Sunday, September 21, 2008

Post-Ike

It's been over a week now, so I had better try to wrap it up. Thanks to everyone who called or wrote to check up on me. Truth be told, I've still got a little bit of PTSD over the whole thing. Life isn't quite back to normal, but back to where I left off...

I turned out the lights and logged off at 11:30pm Friday night. The wind was picking up, but I've slept through worse. The storm "hit" at 1:00. That's when the wind and rain got really intense and sleeping was no longer an option. The power flickered (a/c would stop for a sec) a couple of times, so I got up and unplugged the power-strips to both my computer and the big TV. At 3:30, the power went out for good and I immediately started sweating. By this time, it was like a hurricane outside or something. The whole house was shaking worse than I've ever seen, plus it was dark. I wasn't just worried for me, I had my entire family with me and, even though I'm the youngest adult, I felt like it was my responsibility to take care of them. The wind and rain continued for what seemed like forever. Later I would find out that the storm track took it right up the east bank of Galveston Bay, which meant that the eye of the storm completely missed us. But even in the dark, we could tell when the winds had shifted.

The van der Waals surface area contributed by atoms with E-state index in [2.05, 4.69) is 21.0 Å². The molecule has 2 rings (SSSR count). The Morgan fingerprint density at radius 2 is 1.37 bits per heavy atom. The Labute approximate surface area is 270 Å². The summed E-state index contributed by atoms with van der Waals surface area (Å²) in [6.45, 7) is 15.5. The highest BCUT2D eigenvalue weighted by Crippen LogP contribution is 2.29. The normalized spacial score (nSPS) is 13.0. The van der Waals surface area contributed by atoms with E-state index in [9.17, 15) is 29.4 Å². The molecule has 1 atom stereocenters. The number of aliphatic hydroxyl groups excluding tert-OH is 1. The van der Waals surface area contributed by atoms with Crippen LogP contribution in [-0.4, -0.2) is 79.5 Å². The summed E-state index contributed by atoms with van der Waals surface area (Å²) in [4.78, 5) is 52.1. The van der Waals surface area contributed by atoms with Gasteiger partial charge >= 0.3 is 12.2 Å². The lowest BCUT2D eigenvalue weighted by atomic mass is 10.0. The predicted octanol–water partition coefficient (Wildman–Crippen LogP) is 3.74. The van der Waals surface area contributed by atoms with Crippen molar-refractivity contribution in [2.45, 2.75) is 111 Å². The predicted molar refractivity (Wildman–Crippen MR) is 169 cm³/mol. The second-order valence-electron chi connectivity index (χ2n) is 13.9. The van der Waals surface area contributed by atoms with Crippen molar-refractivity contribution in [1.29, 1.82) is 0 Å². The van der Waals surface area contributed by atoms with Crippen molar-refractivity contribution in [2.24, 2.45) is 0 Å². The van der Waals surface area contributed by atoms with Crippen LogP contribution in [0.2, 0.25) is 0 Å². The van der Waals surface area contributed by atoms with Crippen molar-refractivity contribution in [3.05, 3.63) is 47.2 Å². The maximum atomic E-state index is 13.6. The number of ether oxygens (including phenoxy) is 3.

The wind continued until about 10am. There was never much rain though. As we cautiously ventured outside, I could see that one of the downspouts to my gutters had ripped clean off the wall and some of my siding was gone. A little bit of rain got inside, but nothing inside was damaged. Then it became just a waiting game for the electricity to come back on. My freezer was stocked with food that my family had brought, as well as a bunch of water bottles that I froze before the storm. I knew it would keep cold for a couple of days at least. Mostly, we made sandwiches and listened to a little battery-powered radio. The kids, however, mostly ran from inside to outside, from upstairs to downstairs, and back again. With the doors and windows open to encourage a breeze, those brats tracked all sorts of dirt & crap into my previously spotless home.

The entire Houston-Galveston area was lucky that the weather after the storm was as mild as it was. If it had been a typical September day, there'd still be bodies out in the street. It was cooler than normal, but that's still pretty warm and I just couldn't stop sweating. That night I took a sleeping pill and managed to get some rest, laying on the cool, hard tile at the foot of my stairs. By Sunday afternoon my family and I were at each other's throats. The radio was reporting over 2 MILLION people without electricity or water and we were told that the expected wait was 3-4 weeks. I knew it wouldn't be that long, but I wanted out. We started preparing to leave for my parent's cabin in the hill country when my brother-in-law, who had ventured down to the suburbs to check on his house, reported (we all still had working cellphones) that the power had come back on. Still, the women and children went up to the cabin while the men went down to my sister's. There was a lot more cleaning up to do down there, but no damage to their home.